We think the market overstates the headwinds for seed and fertilizer purchases. Although still well below recent highs, corn, wheat, and soybean prices did rebound nicely during the fourth quarter of 2014, restoring some farmer profitability. Moreover, yield-improving inputs are usually the last items to get cut from a farmer's budget. 

On the fertilizer side, potash producers should continue to benefit from a market that has stabilized since the shake-up caused by Uralkali in the summer of 2013. We think potash prices have bottomed for the medium term, and we're expecting a modest price increase when new contracts are signed with China and India in the first half of 2015. 

Flat planted acreage and low crop prices make for a more challenging environment for seed companies. Nevertheless, they should be able to push a modest level of annual price increases with the introduction of higher-yielding technologies. 

Top Basic Materials Sector Picks
Star Rating Fair Value
Estimate
Economic
Moat
Fair Value
Uncertainty
Consider
Buying
Yamana Gold $7.50 None Very High $3.75
Newcrest Mining AUD 22.00 None High AUD 13.20
Cloud Peak Energy $17.00 Narrow High $10.20
Data as of 03-26-2015

 Yamana Gold (AUY)
Yamana Gold is a Canadian-based gold miner operating mines in Brazil, Chile, Argentina, Mexico, and Canada. Shares have traded off after Yamana impaired three recently opened noncore mines because of underwhelming performance. However, we believe the market is overlooking consistently solid performance from Yamana's low-cost cornerstone assets, a meaningful growth pipeline, and the benefit of lower expansionary capital expenditures in the coming years. We expect Yamana to continue to be one of the lowest-cost gold miners we cover.

Newcrest Mining (NCM)
Newcrest Mining is engaged in exploration, mining, and development of gold and gold-copper concentrate in Australia, Indonesia, and Papua New Guinea. Its projects include Cadia Valley, Telfer, and Lihir, among others. Newcrest's long reserve and resource life is a key differentiator and supports future growth. The market is uninterested in the large reserve base, but it provides valuable long-term options.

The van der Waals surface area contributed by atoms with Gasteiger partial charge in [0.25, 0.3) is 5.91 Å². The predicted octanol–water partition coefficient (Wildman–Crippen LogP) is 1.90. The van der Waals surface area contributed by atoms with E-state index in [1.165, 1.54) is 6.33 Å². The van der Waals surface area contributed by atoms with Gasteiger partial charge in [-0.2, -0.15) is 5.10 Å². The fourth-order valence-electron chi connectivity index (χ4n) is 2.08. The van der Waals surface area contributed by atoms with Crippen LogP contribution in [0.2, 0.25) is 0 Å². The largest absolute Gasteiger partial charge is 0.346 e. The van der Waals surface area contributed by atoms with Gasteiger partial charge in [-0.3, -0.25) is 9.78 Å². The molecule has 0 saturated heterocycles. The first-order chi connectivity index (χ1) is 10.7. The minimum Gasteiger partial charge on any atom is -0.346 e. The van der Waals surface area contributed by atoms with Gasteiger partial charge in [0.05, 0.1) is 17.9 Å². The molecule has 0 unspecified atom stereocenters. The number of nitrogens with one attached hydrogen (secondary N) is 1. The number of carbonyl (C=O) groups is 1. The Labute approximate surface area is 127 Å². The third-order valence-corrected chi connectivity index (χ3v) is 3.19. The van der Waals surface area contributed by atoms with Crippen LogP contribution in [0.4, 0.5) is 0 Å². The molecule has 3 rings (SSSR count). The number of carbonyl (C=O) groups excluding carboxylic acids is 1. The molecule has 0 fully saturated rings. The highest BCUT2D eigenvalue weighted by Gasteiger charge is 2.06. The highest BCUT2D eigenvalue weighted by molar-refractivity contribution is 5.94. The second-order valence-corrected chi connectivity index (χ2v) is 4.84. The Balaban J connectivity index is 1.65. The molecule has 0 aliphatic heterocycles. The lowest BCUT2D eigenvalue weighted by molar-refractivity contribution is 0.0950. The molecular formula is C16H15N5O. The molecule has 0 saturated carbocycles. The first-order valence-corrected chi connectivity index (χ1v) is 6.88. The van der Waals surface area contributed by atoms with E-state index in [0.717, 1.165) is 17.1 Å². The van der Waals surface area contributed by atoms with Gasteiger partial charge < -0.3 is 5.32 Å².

Cloud Peak Energy (CLD)
Cloud Peak Energy mines thermal coal out of the Powder River Basin in the western United States at low production costs. Although rail issues caused by severe winter weather in early 2014 have delayed contracted coal deliveries, we expect PRB coal prices to improve as rail service normalizes, allowing utilities to make spot purchases. Shares have also traded off as oil prices plunged. However, we believe the relationship to oil is largely overblown, as the two energy sources are not direct substitutes. In addition, any cancellation of U.S. shale projects because of low oil prices could benefit coal, as these projects often produce natural gas as a coproduct.

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Daniel Rohr does not own (actual or beneficial) shares in any of the securities mentioned above. Find out about Morningstar’s editorial policies.